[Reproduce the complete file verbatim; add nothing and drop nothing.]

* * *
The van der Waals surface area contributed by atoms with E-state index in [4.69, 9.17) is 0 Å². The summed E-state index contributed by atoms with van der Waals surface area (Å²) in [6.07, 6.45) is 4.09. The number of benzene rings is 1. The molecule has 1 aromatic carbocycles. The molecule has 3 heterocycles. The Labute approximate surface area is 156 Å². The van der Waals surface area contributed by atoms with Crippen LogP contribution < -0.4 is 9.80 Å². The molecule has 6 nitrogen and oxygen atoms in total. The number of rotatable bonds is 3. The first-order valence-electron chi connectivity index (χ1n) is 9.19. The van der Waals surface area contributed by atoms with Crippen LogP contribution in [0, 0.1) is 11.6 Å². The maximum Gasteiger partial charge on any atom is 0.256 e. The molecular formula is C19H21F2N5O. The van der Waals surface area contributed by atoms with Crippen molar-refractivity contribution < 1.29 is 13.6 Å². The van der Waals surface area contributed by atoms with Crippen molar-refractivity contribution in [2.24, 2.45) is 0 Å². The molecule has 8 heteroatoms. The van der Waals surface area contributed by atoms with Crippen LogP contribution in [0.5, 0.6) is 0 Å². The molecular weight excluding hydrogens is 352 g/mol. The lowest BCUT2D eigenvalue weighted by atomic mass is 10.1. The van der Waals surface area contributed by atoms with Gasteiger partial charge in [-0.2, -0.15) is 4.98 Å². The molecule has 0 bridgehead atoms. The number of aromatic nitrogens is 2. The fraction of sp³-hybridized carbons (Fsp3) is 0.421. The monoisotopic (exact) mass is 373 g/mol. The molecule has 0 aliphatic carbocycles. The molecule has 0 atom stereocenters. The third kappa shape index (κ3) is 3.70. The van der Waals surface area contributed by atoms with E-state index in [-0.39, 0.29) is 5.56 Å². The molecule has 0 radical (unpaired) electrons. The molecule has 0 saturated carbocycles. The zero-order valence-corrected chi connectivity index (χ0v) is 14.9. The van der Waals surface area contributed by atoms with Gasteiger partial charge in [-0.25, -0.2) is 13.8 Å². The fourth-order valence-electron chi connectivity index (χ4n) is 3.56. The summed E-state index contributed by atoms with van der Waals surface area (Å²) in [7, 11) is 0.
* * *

The van der Waals surface area contributed by atoms with E-state index in [4.69, 9.17) is 0 Å². The summed E-state index contributed by atoms with van der Waals surface area (Å²) in [6.07, 6.45) is 4.09. The number of benzene rings is 1. The molecule has 1 aromatic carbocycles. The molecule has 3 heterocycles. The Labute approximate surface area is 156 Å². The van der Waals surface area contributed by atoms with Crippen LogP contribution < -0.4 is 9.80 Å². The molecule has 6 nitrogen and oxygen atoms in total. The number of rotatable bonds is 3. The first-order valence-electron chi connectivity index (χ1n) is 9.19. The van der Waals surface area contributed by atoms with Crippen LogP contribution in [0, 0.1) is 11.6 Å². The maximum Gasteiger partial charge on any atom is 0.256 e. The molecular formula is C19H21F2N5O. The van der Waals surface area contributed by atoms with Crippen molar-refractivity contribution < 1.29 is 13.6 Å². The van der Waals surface area contributed by atoms with Crippen molar-refractivity contribution in [2.24, 2.45) is 0 Å². The molecule has 8 heteroatoms. The van der Waals surface area contributed by atoms with Crippen LogP contribution in [0.5, 0.6) is 0 Å². The molecular weight excluding hydrogens is 352 g/mol. The lowest BCUT2D eigenvalue weighted by atomic mass is 10.1. The van der Waals surface area contributed by atoms with Gasteiger partial charge in [-0.2, -0.15) is 4.98 Å². The molecule has 0 bridgehead atoms. The number of aromatic nitrogens is 2. The fraction of sp³-hybridized carbons (Fsp3) is 0.421. The monoisotopic (exact) mass is 373 g/mol. The molecule has 0 aliphatic carbocycles. The molecule has 0 atom stereocenters. The third kappa shape index (κ3) is 3.70. The van der Waals surface area contributed by atoms with E-state index in [-0.39, 0.29) is 5.56 Å². The molecule has 0 radical (unpaired) electrons. The molecule has 0 saturated carbocycles. The zero-order valence-corrected chi connectivity index (χ0v) is 14.9. The van der Waals surface area contributed by atoms with Gasteiger partial charge in [-0.25, -0.2) is 13.8 Å². The fourth-order valence-electron chi connectivity index (χ4n) is 3.56. The summed E-state index contributed by atoms with van der Waals surface area (Å²) in [7, 11) is 0.